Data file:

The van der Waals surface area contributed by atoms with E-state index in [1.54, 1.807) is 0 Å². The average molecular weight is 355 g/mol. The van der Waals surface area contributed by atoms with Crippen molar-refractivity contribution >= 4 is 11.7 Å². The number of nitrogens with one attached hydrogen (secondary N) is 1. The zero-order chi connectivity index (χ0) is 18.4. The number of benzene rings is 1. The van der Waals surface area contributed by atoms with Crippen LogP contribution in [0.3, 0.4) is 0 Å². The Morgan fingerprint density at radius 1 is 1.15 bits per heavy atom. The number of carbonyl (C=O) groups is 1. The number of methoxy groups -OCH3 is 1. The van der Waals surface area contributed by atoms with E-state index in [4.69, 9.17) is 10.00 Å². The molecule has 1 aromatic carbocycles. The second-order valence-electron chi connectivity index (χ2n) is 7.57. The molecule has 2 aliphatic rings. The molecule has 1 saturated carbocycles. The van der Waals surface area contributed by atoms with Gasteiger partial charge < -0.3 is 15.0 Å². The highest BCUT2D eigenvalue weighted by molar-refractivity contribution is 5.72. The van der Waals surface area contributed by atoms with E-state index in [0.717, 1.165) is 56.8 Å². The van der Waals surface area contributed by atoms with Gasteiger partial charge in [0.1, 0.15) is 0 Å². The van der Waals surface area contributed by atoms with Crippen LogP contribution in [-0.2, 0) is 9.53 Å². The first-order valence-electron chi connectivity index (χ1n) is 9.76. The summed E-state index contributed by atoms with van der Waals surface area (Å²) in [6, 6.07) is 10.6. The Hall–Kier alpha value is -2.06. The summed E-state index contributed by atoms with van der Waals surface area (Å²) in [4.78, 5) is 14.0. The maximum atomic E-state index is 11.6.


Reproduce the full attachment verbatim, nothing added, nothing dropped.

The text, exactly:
The van der Waals surface area contributed by atoms with E-state index in [1.54, 1.807) is 0 Å². The average molecular weight is 355 g/mol. The van der Waals surface area contributed by atoms with Crippen molar-refractivity contribution >= 4 is 11.7 Å². The number of nitrogens with one attached hydrogen (secondary N) is 1. The zero-order chi connectivity index (χ0) is 18.4. The number of benzene rings is 1. The van der Waals surface area contributed by atoms with Crippen LogP contribution in [0.3, 0.4) is 0 Å². The Morgan fingerprint density at radius 1 is 1.15 bits per heavy atom. The number of carbonyl (C=O) groups is 1. The number of methoxy groups -OCH3 is 1. The van der Waals surface area contributed by atoms with E-state index in [4.69, 9.17) is 10.00 Å². The molecule has 1 aromatic carbocycles. The second-order valence-electron chi connectivity index (χ2n) is 7.57. The molecule has 2 aliphatic rings. The molecule has 1 saturated carbocycles. The van der Waals surface area contributed by atoms with Gasteiger partial charge < -0.3 is 15.0 Å². The highest BCUT2D eigenvalue weighted by molar-refractivity contribution is 5.72. The van der Waals surface area contributed by atoms with E-state index in [0.717, 1.165) is 56.8 Å². The van der Waals surface area contributed by atoms with Gasteiger partial charge in [0.1, 0.15) is 0 Å². The van der Waals surface area contributed by atoms with Crippen LogP contribution in [-0.2, 0) is 9.53 Å². The first-order valence-electron chi connectivity index (χ1n) is 9.76. The summed E-state index contributed by atoms with van der Waals surface area (Å²) in [6, 6.07) is 10.6. The Hall–Kier alpha value is -2.06. The summed E-state index contributed by atoms with van der Waals surface area (Å²) in [4.78, 5) is 14.0. The maximum atomic E-state index is 11.6.